This year though, as the goals have dried up (just ten in all competitions to date) and the assists have shrunk down to one, Didi Hamann’s criticism has become a battle cry. Head to just about any Manchester City forum or message board and you’ll see it everywhere: he’s slow and lazy and uninterested in defending. I’ve written elsewhere that Yaya’s defensive deficiencies (of which there are many) are a rather necessary evil that the manager and fans must put up with, if the club are to accept his offensive contribution, which comes in an incredibly unique skill-set. But when that offensive contribution slips as far as it has this season – not to mention the shift in attitude and interest that began during summer’s cake-gate – those defensive deficiencies become much more difficult to ignore.

With just five matches remaining, City find themselves in a perilous league position, knowing Pellegrini must find a way to fix the recurring issues that, if not a direct result, are at least attributable to Yaya Touré’s midfield performances; most notably, is it still practical, or even useful, to play the Ivorian in a two-man midfield?

The magic that came through last year’s 4-4-2 has rarely been replicated in the 2014-15 campaign, instead, providing the catalyst for a plethora of defensive disasters, largely due to Fernandinho’s (entirely understandable) inability to provide enough cover on the now frequent occurrence that Yaya abandons his defensive responsibilities.

When Fernando was bought in the summer, many thought it represented a shift in City’s tactical set-up, namely, away from a 4-4-2 and towards a three man midfield. In theory, Fernando would serve as City’s midfield base, shielding the centre-backs and making the simple passes that transition City into attack. That would allow Fernandinho the opportunity to play less as a defensive holder/destroyer/Yaya-protector, and more as a box-to-box midfielder, a role many think he’d excel in.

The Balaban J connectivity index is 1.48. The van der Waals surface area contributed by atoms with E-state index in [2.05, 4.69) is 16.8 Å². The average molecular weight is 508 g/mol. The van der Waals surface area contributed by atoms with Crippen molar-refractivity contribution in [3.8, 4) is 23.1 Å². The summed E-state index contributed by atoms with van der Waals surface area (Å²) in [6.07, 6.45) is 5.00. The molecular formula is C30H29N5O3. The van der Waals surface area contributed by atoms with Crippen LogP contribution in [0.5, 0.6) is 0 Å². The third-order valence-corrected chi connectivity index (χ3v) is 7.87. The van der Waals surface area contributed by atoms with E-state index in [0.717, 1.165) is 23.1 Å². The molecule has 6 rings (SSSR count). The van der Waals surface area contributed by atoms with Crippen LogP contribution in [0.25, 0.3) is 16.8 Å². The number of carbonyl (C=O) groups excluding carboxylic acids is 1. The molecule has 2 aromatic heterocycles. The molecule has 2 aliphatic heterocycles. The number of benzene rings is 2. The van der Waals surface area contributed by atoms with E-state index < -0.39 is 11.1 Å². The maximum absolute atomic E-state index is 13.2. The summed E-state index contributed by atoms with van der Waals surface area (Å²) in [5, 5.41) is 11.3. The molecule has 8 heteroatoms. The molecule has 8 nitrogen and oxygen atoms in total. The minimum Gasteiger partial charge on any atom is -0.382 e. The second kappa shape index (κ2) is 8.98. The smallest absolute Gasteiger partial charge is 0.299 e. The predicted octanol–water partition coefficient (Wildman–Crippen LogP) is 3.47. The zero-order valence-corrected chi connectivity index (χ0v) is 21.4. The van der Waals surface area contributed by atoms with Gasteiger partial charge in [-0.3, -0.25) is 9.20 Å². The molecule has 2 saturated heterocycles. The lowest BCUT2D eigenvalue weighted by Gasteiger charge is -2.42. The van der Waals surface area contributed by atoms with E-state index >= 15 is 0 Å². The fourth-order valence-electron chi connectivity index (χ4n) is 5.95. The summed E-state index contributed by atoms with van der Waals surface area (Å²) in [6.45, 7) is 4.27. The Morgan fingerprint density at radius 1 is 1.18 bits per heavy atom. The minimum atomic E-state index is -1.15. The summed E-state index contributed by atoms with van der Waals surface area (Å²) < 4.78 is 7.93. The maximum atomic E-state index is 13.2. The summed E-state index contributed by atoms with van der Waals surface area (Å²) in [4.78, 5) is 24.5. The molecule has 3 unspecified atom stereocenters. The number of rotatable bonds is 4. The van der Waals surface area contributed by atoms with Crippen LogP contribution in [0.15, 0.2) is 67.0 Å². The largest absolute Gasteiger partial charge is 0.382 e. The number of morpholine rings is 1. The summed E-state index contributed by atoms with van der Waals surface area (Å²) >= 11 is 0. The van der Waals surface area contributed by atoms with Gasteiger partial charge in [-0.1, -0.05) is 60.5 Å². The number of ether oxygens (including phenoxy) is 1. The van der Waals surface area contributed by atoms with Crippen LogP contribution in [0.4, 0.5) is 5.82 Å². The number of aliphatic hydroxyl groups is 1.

In this setup, with Fernando and Fernandinho behind him, Yaya would be afforded the tactical freedom he needs if he’s to avoid the current criticism that labels him a “defensive liability.” He could play in one of two positions in this system, either sitting directly beneath the striker, a position that would require him to press the opponents holding midfielder or one of its two centre-backs, or he could play as the furthest midfielder in a midfield triangle that would function more as a 4-3-3 than a 4-2-3-1.

The final option, if Yaya’s not to be deployed as an attacking midfielder, is to play him at the base of the midfield; thereby allowing him to dictate play and set the tempo while restricting his permitted movement. While risky, it’s where most expect him to be deployed if his rumoured move to Inter Milan happens in the summer.

With just five fixtures remaining in the Premier League and desperately clinging to a small cushion in the league table, it’s now abundantly clear that more of the same might just cost City a place in next year’s Champions League – a tournament that City’s ambitious ownership desperately wants to win. Having shown little to no signs that he’s interested in, or willing to drop, his star midfielder, Pellegrini must find another way to rectify City’s poor form and with each passing game, it’s become more and more clear: the two-man midfield has become a thing of the past.


Written by Zac MacPhee

Zac MacPhee

Zac MacPhee

Zac is a Manchester City fan interested in football tactics. He also writes for SB Nation.
Zac MacPhee